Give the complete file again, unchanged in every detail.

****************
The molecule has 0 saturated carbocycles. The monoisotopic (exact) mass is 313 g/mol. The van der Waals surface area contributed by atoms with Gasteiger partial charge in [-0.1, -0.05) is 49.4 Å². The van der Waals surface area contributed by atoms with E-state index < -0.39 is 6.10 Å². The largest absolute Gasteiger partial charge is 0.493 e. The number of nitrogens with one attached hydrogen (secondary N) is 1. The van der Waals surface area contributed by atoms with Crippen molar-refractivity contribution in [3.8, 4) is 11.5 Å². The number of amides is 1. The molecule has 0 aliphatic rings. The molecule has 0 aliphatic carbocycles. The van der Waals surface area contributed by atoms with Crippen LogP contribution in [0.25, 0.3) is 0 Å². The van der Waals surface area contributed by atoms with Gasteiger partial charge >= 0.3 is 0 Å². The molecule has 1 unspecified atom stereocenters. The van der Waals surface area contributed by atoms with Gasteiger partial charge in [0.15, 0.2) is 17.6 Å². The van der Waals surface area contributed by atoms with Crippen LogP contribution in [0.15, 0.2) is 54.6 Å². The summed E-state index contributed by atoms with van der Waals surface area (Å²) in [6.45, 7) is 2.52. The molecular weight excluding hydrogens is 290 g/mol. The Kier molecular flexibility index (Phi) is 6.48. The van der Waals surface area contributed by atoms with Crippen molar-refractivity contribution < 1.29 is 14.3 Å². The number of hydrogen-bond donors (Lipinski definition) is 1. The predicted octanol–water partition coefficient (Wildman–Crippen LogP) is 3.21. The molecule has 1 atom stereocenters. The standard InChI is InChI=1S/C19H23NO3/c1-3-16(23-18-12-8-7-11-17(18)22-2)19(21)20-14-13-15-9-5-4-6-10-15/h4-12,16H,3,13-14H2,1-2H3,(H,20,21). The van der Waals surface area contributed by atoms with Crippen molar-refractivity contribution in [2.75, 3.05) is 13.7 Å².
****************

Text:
The molecule has 0 saturated carbocycles. The monoisotopic (exact) mass is 313 g/mol. The van der Waals surface area contributed by atoms with Gasteiger partial charge in [-0.1, -0.05) is 49.4 Å². The van der Waals surface area contributed by atoms with E-state index < -0.39 is 6.10 Å². The largest absolute Gasteiger partial charge is 0.493 e. The number of nitrogens with one attached hydrogen (secondary N) is 1. The van der Waals surface area contributed by atoms with Crippen molar-refractivity contribution in [3.8, 4) is 11.5 Å². The number of amides is 1. The molecule has 0 aliphatic rings. The molecule has 0 aliphatic carbocycles. The van der Waals surface area contributed by atoms with Crippen LogP contribution in [0.25, 0.3) is 0 Å². The van der Waals surface area contributed by atoms with Gasteiger partial charge >= 0.3 is 0 Å². The molecule has 1 unspecified atom stereocenters. The van der Waals surface area contributed by atoms with Gasteiger partial charge in [0.15, 0.2) is 17.6 Å². The van der Waals surface area contributed by atoms with Crippen LogP contribution in [0.15, 0.2) is 54.6 Å². The summed E-state index contributed by atoms with van der Waals surface area (Å²) in [6.45, 7) is 2.52. The molecular weight excluding hydrogens is 290 g/mol. The Kier molecular flexibility index (Phi) is 6.48. The van der Waals surface area contributed by atoms with Crippen molar-refractivity contribution < 1.29 is 14.3 Å². The number of hydrogen-bond donors (Lipinski definition) is 1. The predicted octanol–water partition coefficient (Wildman–Crippen LogP) is 3.21. The molecule has 1 atom stereocenters. The standard InChI is InChI=1S/C19H23NO3/c1-3-16(23-18-12-8-7-11-17(18)22-2)19(21)20-14-13-15-9-5-4-6-10-15/h4-12,16H,3,13-14H2,1-2H3,(H,20,21). The van der Waals surface area contributed by atoms with Crippen molar-refractivity contribution in [2.75, 3.05) is 13.7 Å².